December 2005

Disclaimer: A yuletide gift. No profit. Not mine. Many thanks to elynross for the original idea and for editing and encouragement. Written as a yuletide story for Harukami. Don't archive without permission.

A common fate

Hold perfectly still, a cold voice breathed in his ear, and the back of his neck prickled with ice and the awareness of danger. Damien kicked violently, struggling to free his legs from the tangle of sheets and fear. But his arms were trapped as well, and though the bonds were invisible, he could not break them.

Fae, then.

Of course, whispered that same cold voice, and Damien didn't need to be able to turn his head to know who this was, didn't need to see the remote, inhuman beauty and staggering arrogance. Cold breath against his skin, far too close for comfort, and then the brush of lips against his ear, his neck, tender as water freezing into ice.

Damien fought against the entrapping fae, every muscle straining. He tried to Work, but there was nothing, no fae for him to touch, no Working to stand against this. Tarrant's mouth brushed against his neck, soft and gentle and unsmiling. It has been a long time since I tasted the blood of a cleric. But Tarrant's tongue lapped at him and tasted his skin, his sweat, his fear. His fears. He sank into the past, into the thick red darkness of helpless fury.

"Until tomorrow, Reverend Vryce." Tarrant began to turn, in a perfect sweep of clothes and hair and jawline, the moonlight wrapping around him like a shimmering cloak.

Damien grabbed him by the shoulder and spun him round, recklessly, and punched his fist into that delicate chin. A trickle of blood ran from the corner of Tarrant's mouth.

"Just so you don't forget," Damien said.

Tarrant touched his fingertips to his lip. "No," he said, reaching out and brushing his fingers across Damien's forehead, marking him with blood. "No, I won't."


"I thought you would like to know."

The pounding of rakhene drums played counterpoint to his pulse, and his every breath seemed to hold an echo of Ciani's laughter. He took a step forward and closed his hands roughly about Tarrant's shoulders, feeling blood soak through the cloth, feeling bones grind under his grip. Tarrant jerked his head back, and Damien could see under his hood now. A face out of a nightmare, with charred and blackened flesh barely clinging to the bones. But the eyes, the eyes were the same as always, clear and steady and cold and beautiful, watching him unflinchingly as he put his hands about Tarrant's neck and twisted until he heard the spine snap and break.

"Yes. Yes, I wanted to know."

The darkness in his cabin was not absolute, but his vision was hazy and blurred, as if he were watching through clear water and every touch of Tarrant's hands and mouth made the surface ripple. No darkness is absolute, Tarrant breathed, not for those who can always See. With fine, precise strokes of his fingertips, he outlined the muscles in Damien's shoulders and chest, locked in struggle, unable to break free.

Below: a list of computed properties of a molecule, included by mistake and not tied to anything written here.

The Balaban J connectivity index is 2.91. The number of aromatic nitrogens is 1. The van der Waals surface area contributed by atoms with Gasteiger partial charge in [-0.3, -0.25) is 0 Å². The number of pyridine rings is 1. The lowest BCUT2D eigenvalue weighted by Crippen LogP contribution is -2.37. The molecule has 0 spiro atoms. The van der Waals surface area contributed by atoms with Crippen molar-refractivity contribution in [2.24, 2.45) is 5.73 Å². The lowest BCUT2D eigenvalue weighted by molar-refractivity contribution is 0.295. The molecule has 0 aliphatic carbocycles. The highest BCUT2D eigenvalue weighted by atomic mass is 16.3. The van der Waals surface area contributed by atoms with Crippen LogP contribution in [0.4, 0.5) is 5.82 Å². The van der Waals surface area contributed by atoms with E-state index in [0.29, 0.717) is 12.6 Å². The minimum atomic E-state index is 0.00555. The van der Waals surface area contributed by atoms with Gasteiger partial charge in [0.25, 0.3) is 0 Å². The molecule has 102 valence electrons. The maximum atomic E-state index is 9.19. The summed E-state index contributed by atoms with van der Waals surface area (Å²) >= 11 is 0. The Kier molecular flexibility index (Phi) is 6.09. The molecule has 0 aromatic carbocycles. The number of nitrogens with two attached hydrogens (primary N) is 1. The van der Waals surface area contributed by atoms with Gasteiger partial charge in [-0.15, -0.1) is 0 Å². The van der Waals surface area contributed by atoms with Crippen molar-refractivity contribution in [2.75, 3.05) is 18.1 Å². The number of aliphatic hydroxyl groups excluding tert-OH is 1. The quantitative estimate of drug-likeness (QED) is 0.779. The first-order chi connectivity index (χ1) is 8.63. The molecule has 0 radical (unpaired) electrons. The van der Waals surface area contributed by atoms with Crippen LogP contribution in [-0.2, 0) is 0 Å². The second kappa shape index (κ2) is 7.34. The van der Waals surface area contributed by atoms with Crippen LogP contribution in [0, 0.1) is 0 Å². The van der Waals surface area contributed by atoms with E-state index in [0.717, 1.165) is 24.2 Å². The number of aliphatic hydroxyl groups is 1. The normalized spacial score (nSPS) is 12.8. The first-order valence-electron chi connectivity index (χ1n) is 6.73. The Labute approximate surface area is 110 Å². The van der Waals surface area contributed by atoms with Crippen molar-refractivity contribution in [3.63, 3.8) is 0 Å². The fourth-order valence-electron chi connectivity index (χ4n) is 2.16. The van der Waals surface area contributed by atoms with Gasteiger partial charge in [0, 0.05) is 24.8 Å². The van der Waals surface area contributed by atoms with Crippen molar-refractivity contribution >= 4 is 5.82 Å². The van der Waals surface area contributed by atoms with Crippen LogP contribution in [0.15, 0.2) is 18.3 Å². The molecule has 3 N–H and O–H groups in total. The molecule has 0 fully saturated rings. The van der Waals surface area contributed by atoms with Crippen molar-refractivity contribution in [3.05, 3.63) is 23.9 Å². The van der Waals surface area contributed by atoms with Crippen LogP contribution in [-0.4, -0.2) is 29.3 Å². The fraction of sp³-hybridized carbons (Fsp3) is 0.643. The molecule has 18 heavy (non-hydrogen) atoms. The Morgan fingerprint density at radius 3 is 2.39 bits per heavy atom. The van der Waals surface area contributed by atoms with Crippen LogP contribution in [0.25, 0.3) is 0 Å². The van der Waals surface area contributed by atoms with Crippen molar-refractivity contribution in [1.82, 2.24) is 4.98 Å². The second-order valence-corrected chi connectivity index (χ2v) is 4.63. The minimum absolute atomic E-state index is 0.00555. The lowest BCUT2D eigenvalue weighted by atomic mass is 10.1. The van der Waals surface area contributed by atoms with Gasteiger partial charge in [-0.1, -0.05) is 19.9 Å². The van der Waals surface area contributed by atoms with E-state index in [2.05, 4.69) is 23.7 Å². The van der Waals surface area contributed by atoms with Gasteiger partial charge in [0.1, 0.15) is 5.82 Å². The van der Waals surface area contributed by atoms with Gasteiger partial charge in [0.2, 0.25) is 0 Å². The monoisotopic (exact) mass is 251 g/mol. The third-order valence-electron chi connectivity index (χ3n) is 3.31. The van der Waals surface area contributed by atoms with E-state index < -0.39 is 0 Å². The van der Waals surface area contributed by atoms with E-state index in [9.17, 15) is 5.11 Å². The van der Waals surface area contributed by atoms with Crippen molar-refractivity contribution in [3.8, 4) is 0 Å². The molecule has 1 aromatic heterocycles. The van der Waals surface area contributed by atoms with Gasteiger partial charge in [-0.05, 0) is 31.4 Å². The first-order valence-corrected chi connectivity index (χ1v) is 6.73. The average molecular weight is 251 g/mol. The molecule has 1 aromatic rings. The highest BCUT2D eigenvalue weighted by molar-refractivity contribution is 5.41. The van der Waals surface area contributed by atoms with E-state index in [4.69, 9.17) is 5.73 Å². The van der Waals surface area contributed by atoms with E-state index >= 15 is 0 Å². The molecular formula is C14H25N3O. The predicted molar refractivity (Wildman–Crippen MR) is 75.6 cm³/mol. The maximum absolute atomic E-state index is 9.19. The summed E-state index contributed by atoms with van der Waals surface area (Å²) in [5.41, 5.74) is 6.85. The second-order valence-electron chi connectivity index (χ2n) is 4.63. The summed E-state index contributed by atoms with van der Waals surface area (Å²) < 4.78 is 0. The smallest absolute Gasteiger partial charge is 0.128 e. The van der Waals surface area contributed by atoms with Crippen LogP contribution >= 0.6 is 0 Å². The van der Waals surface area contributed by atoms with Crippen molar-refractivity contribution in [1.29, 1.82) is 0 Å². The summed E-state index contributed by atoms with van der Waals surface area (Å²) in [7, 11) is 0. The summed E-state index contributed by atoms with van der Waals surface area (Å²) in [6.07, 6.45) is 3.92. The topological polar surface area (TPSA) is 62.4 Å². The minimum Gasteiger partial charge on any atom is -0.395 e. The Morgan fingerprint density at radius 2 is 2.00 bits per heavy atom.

The helplessness went deeper than that, into the certain knowledge that he could no more break the grip of Tarrant's hands than he could break the grip of his Working.

But it's quite entertaining to watch you try, soft voice, so close, to see you fight against me. And yourself. You want to go deeper.

Damien tried to shake his head, but the fae rose about him and pulled him down into an even darker, redder present. No matter how hard he fought, he could not stop Tarrant from seeing. Could not stop himself from wanting.

"What would you do to keep the lady safe?"

"Anything," Damien said.

The Hunter looked amused. He stepped closer, and closer still. So close that Damien could see the fine-grained pores of his skin and the individual threads in his silk garments. "Ah."

Long-fingered hands began to unfasten the delicate buttons, and Damien went to his knees on the cold, hard floor. "Anything," he repeated softly, steeling himself.


While the storm raged around them, Damien dragged Tarrant off the deck of the ship, manhandled him down the steps and into Damien's cabin; he didn't think he could wrestle Tarrant all the way down to the hold while the ship still pitched and bucked like a wild thing. Tarrant was as icy as the last wave that had broken across the deck, and Damien shook him, brushed at him to get the ice out of his hair and away from his clothes, rubbed him in hard strokes though he knew that Tarrant's body would never have the warmth of even Damien's wind-chilled hands.

Piece by piece, Damien shoved the wet silk aside, uncovering and touching more and more of Tarrant's pale, pale skin with roughly eager fingers. Tarrant seemed to be made of a substance other than flesh, at once dense and fragile under Damien's hands, and Damien thought he could sense a faint hum and vibration of fae from every cell, a current that arced into his own body and set his nerves on fire.